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January 18, 2022
License Global: How has "Trailer Park Boys" gone from cult following to comedy icon over the years?
Sheila Roberts: It's almost like the story of the little engine that could. The “Trailer Park Boys” started as a Canadian mockumentary in 2001 on Showcase and spawned into something wonderful that took everyone by surprise. We like to think that people came together to watch this show of misfits because people can easily relate to the personalities in Sunnyvale. Fans will always say they know someone "exactly" like one of the characters. It was definitely word-of-mouth marketing, and those in the know passed it along. Today we are exhibited in over 150 countries across the globe. Actor Mike Smith, who plays Bubbles, describes the show as "‘The Waltons’ with guns and drugs and liquor."
LG: How have you approached the licensing program given the diverse nature and geography of fans worldwide?
SR: The licensing program was like “The Little Engine that Could.” We didn't dive into licensing until a couple of years ago. We initially did some primary merchandise through Showcase such as T-shirts, sweatshirts, etc. As the show's success continued to grow, we noticed there was an appetite for all things Sunnyvale. The team from Gavin Hoss Group came to help us carve out a place in the industry. They have connected us with some wonderful and unique partners worldwide who were excited to get on board. We now have partnerships with everyone from Funko, coming this fall; socks and men's underwear from Good Luck Sock; a comic book series with Devil's Due Comics; T-shirts and other apparel from Chalk Line; Ripple Junction and Hot Topic; award-winning hot sauce from Coney Island Saucery; potato chips with Sunnyvale-inspired flavors, with package artwork hand-drawn by the boys, from Hostess Brands; and so much more. A significant lifestyle partnership launch is coming this February, which we can't wait to announce.
We look to strategic partners who are true fans of the brand. If you don't get the brand, you won't be able to make meaningful products and genuinely speak to the fans. We never look to go with the biggest player in a category. Instead, we are committed to finding a "fit" that is real and enhances the fun and craziness of the show. We know we have found a great partnership when our licensees recite lines from the show during a brainstorm.
LG: This is an adult comedy, so how has that created opportunities or barriers when creating consumer products?
SR: “Trailer Park Boys” appeals to a wide demographic, and we haven't really hit any barriers when it comes to consumer product. We have seen the opportunity to create some zany and idiosyncratic merchandise that stands out from the usual run-of-the-mill "stuff" you see online. The theme of "Trailer Park Boys" circles around screw-ups and get-rich schemes, which opens us up to some amusing ideas for consumer product. At its core, while the content is adult in nature, this is a show with real heart. It's about community, loyalty and friendship, and of course, lots of scams and f-bombs. That's why this show has longevity and why fans are so passionate about the characters. This world needs more kindness, and in its truly unique way, “Trailer Park Boys” is all about that. The products take their lead from this underlying theme, so the barriers are less of an issue.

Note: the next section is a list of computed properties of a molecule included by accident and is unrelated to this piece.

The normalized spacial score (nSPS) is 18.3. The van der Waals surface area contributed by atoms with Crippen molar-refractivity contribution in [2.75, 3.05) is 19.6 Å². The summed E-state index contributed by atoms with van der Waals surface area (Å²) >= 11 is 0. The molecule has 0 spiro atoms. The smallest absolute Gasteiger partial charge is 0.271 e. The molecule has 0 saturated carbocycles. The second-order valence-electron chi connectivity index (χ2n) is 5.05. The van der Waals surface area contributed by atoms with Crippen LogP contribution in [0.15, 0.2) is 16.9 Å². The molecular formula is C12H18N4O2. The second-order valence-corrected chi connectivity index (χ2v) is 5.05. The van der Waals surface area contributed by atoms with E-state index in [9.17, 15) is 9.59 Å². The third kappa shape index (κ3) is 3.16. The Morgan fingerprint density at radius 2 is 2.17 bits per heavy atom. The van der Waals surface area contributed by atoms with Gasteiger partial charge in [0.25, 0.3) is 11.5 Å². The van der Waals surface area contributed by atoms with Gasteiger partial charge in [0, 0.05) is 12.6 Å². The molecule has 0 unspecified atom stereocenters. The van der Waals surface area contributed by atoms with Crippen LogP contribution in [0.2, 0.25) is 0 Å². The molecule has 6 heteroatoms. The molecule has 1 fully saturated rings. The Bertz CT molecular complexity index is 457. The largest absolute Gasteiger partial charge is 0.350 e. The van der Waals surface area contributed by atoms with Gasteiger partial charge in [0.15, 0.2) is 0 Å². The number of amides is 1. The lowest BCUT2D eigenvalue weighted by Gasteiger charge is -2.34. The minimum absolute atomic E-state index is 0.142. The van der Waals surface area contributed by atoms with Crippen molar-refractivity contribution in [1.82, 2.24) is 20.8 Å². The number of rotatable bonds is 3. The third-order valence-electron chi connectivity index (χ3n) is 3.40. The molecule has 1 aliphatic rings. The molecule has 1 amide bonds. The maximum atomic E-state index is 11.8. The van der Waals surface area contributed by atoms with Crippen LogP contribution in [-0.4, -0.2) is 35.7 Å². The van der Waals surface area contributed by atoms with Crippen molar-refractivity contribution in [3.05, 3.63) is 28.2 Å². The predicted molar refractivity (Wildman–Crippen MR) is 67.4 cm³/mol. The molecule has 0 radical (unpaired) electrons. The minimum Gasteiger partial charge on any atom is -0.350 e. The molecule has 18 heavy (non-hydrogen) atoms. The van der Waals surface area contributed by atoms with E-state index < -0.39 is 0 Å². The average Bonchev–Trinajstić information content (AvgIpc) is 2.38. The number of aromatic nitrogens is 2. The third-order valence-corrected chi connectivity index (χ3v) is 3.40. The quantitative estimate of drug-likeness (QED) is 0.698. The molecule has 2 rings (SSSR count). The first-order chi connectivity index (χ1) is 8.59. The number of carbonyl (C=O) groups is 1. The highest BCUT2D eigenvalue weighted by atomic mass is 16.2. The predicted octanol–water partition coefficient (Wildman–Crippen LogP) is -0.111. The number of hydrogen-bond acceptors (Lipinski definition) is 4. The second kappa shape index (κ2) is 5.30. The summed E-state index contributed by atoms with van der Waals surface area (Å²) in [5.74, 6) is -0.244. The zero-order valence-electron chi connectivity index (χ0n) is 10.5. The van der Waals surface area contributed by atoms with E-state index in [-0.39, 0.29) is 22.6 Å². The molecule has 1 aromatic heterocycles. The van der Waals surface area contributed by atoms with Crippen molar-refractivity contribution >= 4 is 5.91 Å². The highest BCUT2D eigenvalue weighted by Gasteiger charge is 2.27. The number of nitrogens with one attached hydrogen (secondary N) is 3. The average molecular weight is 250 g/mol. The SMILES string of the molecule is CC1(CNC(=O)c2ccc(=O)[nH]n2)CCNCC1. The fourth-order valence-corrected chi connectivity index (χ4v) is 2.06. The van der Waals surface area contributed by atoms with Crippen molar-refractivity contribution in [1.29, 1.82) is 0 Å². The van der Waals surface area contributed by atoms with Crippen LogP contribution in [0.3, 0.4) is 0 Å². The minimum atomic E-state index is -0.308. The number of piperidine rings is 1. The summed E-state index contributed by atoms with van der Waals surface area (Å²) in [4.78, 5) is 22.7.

LG: What do fans want from the “Trailer Park Boys” brand?
SR: After 20 years on the air, the “Trailer Park Boys” has become the comfort food of shows. When the pandemic hit, many of our fans went back to season one and re-acquainted themselves with Sunnyvale Trailer Park. What they want is more seasons, more films, and more content in general. Hence, the Boys started their online network, Swearnet, which puts out amazing content week in and week out. Their podcast, Park After Dark, has also been massive, with 16 million downloads and counting. And with product, fans want to know what they are buying is legit. The brand is an extension of a way of life for so many folks, so having cool, offbeat and engaging products that speak to that is pretty exciting for people.
LG: Where are the key trends in category and consumer products?
SR: For the "Trailer Park Boys," we are wading into NFT's and the digital space and organic lifestyle products in a bigger way. We see that creating more bespoke products that are not just about the branding but about quality and a unique point-of-difference is key. For example, our hot sauces with Coney Island Saucery are multiple award-winning – because they're amazing! And our Liquorman's Whiskey is massively successful not just because of the co-branding, but because we took the time to make it the absolute best, high-quality product that people would enjoy, inclusive of the name on the label.
LG: How are those trends giving the brand an edge in the market?
SR: Because the Boys literally test and review and have the final say on every developed product, the result is a curated experience, unlike many brands where the creators don't play such a hands-on role with the consumer-products side of the business. We like to work with partners who can think out-of-the-box and make products very specific to the ethos of the “Trailer Park Boys.” All our partners spend time brainstorming directly with the boys to nurture the ideation, development, and product.
LG: What's in store for the intellectual property looking ahead?
SR: We are in the process of starting Sunnyvale Snack Company which is a brand-new area for us. Fun food has always been central to the show, from pepperoni and chips to kitty treats. The recognizability and affordability factor will surely be a big win. “Trailer Park Boys” is also planning on shooting multiple premium productions in 2022. We aren't done just yet.
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